Tag Archives: geography

How geography and innovation can help build food security

Our GeoVation challenge “How can Britain feed itself?” explored the role  geography and innovation can play in an agroecological approach to local food and farming. The emphasis is on building food security and sovereignty through connecting people to locally and sustainably produced food and farming. Geography is about the relationships between people, place, processes (natural and man-made) and planet and is therefore intimately connected to the land and how we use it. Our GeoVation Food Mapping Workshop explored how geography and geographic information can be used in local food and farming.

The links of geography to agro-ecological approaches to food and farming were again apparent at the excellent Oxford Real Farming Conference 2013 on 3-4 January. An ambitious programme covered numerous innovative developments in agroecological approaches to food and farming, from: policy to practice; collaboration and sharing business models for accessing land and production; and crowd funding for financing new initiatives.

Farmers, the world over are very innovative, but knowing whose doing what and where and what resources are available, is important in spreading good practice, knowledge and expertise rapidly. Technology, including social media, and geography is beginning to address that particular challenge. Our GeoVation challenge winners City Farmers, illustrate that in the conference  map they produced.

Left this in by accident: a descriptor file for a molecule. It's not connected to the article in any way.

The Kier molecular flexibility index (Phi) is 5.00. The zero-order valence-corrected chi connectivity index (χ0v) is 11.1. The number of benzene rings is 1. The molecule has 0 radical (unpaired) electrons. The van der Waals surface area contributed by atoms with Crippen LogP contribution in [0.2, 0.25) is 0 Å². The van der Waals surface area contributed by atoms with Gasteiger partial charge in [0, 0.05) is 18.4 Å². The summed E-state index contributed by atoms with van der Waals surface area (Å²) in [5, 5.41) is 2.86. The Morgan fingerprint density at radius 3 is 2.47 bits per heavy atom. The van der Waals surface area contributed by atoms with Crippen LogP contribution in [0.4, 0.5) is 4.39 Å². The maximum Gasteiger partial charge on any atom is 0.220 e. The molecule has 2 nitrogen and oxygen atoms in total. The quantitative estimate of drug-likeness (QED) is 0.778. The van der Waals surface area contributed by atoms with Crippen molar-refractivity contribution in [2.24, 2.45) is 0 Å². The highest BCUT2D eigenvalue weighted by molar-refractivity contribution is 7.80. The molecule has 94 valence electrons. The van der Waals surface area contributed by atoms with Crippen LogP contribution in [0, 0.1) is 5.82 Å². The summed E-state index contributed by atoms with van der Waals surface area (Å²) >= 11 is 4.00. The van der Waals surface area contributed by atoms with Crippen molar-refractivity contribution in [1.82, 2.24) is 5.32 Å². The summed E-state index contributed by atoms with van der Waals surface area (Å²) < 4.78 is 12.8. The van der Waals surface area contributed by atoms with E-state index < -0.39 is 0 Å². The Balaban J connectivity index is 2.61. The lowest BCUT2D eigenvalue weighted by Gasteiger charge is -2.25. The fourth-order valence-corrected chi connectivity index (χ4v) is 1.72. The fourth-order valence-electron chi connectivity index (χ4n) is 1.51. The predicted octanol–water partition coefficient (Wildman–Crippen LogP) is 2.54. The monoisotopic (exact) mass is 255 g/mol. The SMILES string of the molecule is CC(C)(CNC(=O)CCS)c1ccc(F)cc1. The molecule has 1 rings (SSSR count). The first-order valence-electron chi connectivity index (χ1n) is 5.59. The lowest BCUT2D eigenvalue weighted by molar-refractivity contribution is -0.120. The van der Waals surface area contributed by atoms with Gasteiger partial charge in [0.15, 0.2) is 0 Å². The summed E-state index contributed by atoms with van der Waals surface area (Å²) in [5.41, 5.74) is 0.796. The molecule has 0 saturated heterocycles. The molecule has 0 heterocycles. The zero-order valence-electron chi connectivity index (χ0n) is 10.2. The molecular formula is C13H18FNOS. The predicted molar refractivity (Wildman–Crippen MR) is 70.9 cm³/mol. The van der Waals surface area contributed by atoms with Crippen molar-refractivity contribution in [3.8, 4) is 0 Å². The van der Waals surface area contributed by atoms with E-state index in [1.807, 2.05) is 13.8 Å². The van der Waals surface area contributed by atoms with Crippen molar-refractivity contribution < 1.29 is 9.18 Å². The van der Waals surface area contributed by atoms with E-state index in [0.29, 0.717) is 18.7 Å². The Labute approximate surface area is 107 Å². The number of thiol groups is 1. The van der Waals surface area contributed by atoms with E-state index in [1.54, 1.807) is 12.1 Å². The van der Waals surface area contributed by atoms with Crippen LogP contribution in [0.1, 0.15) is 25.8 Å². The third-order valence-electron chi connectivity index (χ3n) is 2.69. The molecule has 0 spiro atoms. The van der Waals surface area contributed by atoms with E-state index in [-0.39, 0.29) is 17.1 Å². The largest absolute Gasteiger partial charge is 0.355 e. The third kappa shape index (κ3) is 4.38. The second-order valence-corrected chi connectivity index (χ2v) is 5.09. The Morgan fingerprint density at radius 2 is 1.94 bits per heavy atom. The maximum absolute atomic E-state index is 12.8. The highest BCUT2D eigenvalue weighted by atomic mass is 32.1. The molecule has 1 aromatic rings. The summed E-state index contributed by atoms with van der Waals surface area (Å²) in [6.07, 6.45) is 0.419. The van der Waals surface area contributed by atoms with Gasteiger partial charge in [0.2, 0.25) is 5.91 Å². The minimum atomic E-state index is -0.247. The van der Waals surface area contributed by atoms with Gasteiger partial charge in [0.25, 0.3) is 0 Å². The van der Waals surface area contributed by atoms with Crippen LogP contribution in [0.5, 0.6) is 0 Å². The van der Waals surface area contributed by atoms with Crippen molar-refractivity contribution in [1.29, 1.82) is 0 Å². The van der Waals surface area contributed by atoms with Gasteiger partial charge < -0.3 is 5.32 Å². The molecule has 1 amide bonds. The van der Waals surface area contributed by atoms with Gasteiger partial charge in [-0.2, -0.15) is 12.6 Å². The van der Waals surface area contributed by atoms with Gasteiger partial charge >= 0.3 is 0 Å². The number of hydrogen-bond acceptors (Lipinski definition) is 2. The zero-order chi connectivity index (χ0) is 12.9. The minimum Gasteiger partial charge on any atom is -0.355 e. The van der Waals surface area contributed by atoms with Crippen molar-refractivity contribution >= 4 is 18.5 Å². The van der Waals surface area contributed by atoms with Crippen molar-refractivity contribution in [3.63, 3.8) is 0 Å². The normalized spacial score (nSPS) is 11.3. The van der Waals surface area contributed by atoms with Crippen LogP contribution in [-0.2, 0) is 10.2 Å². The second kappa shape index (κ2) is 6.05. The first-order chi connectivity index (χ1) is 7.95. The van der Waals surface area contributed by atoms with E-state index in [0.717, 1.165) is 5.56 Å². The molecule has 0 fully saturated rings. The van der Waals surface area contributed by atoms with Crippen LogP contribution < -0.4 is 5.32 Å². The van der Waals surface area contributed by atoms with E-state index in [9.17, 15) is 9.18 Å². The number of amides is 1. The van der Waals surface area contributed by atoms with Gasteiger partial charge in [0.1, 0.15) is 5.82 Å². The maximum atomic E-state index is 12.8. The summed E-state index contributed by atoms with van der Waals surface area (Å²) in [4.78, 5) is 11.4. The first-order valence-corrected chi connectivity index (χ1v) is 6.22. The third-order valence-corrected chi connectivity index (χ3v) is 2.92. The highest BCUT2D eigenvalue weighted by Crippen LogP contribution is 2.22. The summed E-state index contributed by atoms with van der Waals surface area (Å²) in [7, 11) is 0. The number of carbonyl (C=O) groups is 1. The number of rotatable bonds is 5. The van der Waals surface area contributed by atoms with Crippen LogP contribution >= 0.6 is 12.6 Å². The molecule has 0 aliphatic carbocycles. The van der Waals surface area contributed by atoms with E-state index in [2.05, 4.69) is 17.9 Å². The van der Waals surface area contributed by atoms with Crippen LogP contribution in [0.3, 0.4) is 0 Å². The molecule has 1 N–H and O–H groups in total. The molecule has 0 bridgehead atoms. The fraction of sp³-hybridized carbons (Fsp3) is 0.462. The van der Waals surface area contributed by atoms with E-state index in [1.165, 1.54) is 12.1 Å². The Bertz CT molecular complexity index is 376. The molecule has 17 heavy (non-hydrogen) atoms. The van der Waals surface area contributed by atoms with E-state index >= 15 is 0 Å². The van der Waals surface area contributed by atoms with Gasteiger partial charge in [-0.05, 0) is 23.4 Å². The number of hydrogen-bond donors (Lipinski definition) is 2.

City Farmers Map of Delegates at Oxford Real Farming Conference

City Farmers map delegates at Oxford Real Farming Conference


Top 10 things to see or do along the Wales Coast Path

As many of you know Coastal Wales was voted number 1 on Lonely Planet’s Best in Travel, top 10 regions for 2012.

The Lonely Planet book states: “What a wonderful thing: to walk the entire length of a country’s coastline, to trace its every nook, cranny, cliff-face, indent and estuary. How better to truly appreciate the shape – and soul – of a nation? Well, in 2012 Wales will become the only country in the world where you can do just that.

With the Wales Coast Path due to open on 5 May and our GeoVation Challenge calling for ideas to connect communities and visitors along the new path, this got me thinking:   Is there a top 10 of things to see or do along the Wales Coast Path?

Here are some suggestions:

  1. See dolphins in Newquay – Cardigan BayWales Coast
  2. Surf at  Llangenith – Gower
  3. Play the Prisoner at Portmerion
  4. Eat cockles in Penclawdd
  5. Catch a show at the Millenium Centre in Cardiff Bay
  6. See the starlings flock at dusk on Aberystwyth prom
  7. Visit the Great Orme in Llandudno
  8. Eat honey ice cream in Aberaeron
  9. Walk on Whistling Sands Aberdaron
  10. Bird spotting at Newport Wetlands

Or what about these?

  • Seal spotting off the Llyn Penninsula
  • Enjoying the tranquility and uniqueness of Porth Iago
  • Take in the sunset over Worms Head
  • Explore the highest sand dunes in Northern Europe in Merthyr Mawr
  • Walk the barrage, then dine in Cardiff Bay
  • Visit a Castle at Criccieth

(Thank you to Gwenda Owen at Ramblers Cymru and Gareth Browning of Welsh Government for these suggestions)

I’m sure you have your own top ideas to make the most of Wales Coast Path, but don’t keep them to yourself. If you can think of how people who live and work along, or visit the Wales Coast Path can use digital technology to benefit from this ‘world first’ for Wales, then enter the GeoVation Challenge – you could win a share of £125,000 in funding to make your idea happen!

Wales Coast Path finger post


Become a Nowherian